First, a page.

Monthly Archives: July 2011

So that’s what Twitter’s for!

A few months ago, I joined Twitter. 4 days ago, I understood what Twitter does.

I had never been much of a fan of social networks when it comes to keeping in touch with friends / acquaintances / contemporaries: I’m not on Facebook, for example.

Recently, Twitter came to my attention and I gave it a go. At first, I felt that it was a nice way to keep in touch with things, events, news and, as I’ve discovered later, people with similar professional interests.


I started off following a few news broadcasters, comedians, institutions and work colleagues. Then I looked up notorious researchers in some of my areas of interest (@henryjenkins, @markwarschauer only to name a couple) and this turned out to be an amazing way to find out about new publications, people and ideas relating to those disciplines. The horizon was expanding.

At this stage I had tweeted very little and was somewhat struggling to position myself vis-à-vis that invisible audience.

Last week I attended the Education in a Changing Environment Conference, Creativity and Engagement in Higher Education in Salford, and I met a hundred-odd technologists, all with seemingly extensive experience of using Twitter. Here’s what I learnt:

What hash tags (#) really do

Hash TagBefore last week, I had never tweeted using hash tags. Only at the ECE conference I realised the purpose of tagging tweets during an event like this one. In the main conference theatre, a ‘tweet wall’ was displaying in real time the delegates thoughts and comments, and many used the conference hash tag to post links, slides and other resources for the benefit of the other participants. This brought incredible strength to the conference’s backchannel and I found it a new and very exciting way to interact with other delegates. Almost every person I spoke to during those three days, I spoke to on Twitter before meeting face to face. This created a remarkable dynamism among conference delegates, whilst allowing people who couldn’t make it to follow the event online.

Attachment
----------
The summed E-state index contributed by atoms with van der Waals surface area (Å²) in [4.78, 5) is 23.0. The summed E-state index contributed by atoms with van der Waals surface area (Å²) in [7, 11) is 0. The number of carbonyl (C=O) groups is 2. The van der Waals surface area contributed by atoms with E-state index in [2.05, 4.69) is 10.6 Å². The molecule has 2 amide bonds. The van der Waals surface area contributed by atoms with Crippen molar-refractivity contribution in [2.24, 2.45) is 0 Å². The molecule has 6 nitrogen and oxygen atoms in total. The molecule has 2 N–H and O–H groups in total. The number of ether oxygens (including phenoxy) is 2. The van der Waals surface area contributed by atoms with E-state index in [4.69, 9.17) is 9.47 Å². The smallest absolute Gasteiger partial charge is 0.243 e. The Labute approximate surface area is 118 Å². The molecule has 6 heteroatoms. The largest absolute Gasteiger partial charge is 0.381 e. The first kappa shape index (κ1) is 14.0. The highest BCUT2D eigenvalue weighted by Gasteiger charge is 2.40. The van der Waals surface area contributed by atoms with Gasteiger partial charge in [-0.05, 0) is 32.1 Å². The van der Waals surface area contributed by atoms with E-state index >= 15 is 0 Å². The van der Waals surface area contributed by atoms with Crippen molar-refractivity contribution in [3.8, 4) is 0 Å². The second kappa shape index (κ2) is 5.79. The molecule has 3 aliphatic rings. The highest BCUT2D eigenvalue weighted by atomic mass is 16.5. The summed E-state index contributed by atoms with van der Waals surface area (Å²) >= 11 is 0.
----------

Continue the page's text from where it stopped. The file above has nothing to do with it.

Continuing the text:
What’s more, today I am following via Twitter the Personal Learning Environment (PLE) Conference which takes place in Southampton (#ple_sou). The Twitter feed is an excellent addition to the live video feed, allowing to interact with other participants (on site or not) and to ask questions.

What’s really striking about this is not the technical side of it. Online Asynchronous Discussions (OADs) have been around for many years now and what Twitter achieves is in itself no feat. What is astounding is the scale and the speed of it.

Crowdsourcing with Twitter

At ECE11, Dr Alec Couros gave a wonderful example of crowdsourcing. 30 minutes before his appearance on the panel, the conference organisers provided him with a list of questions submitted by delegates. Within those 30 minutes, Alec created a public document (using Google Docs) including some of the questions he was given and he asked his 13,021 Twitter followers to contribute ideas by collaboratively editing the document. I was able to participate myself, and by the time the panel started, there was more food for thought in that document that could have been discussed during the whole conference. Alec also explained that he had used a similar process to get feedback on his CV when he (successfully) applied for tenure.

Now when I’m at work, I’ll regularly have 2 or 3 Twitter feeds open on my desktop to keep an eye on what’s happening!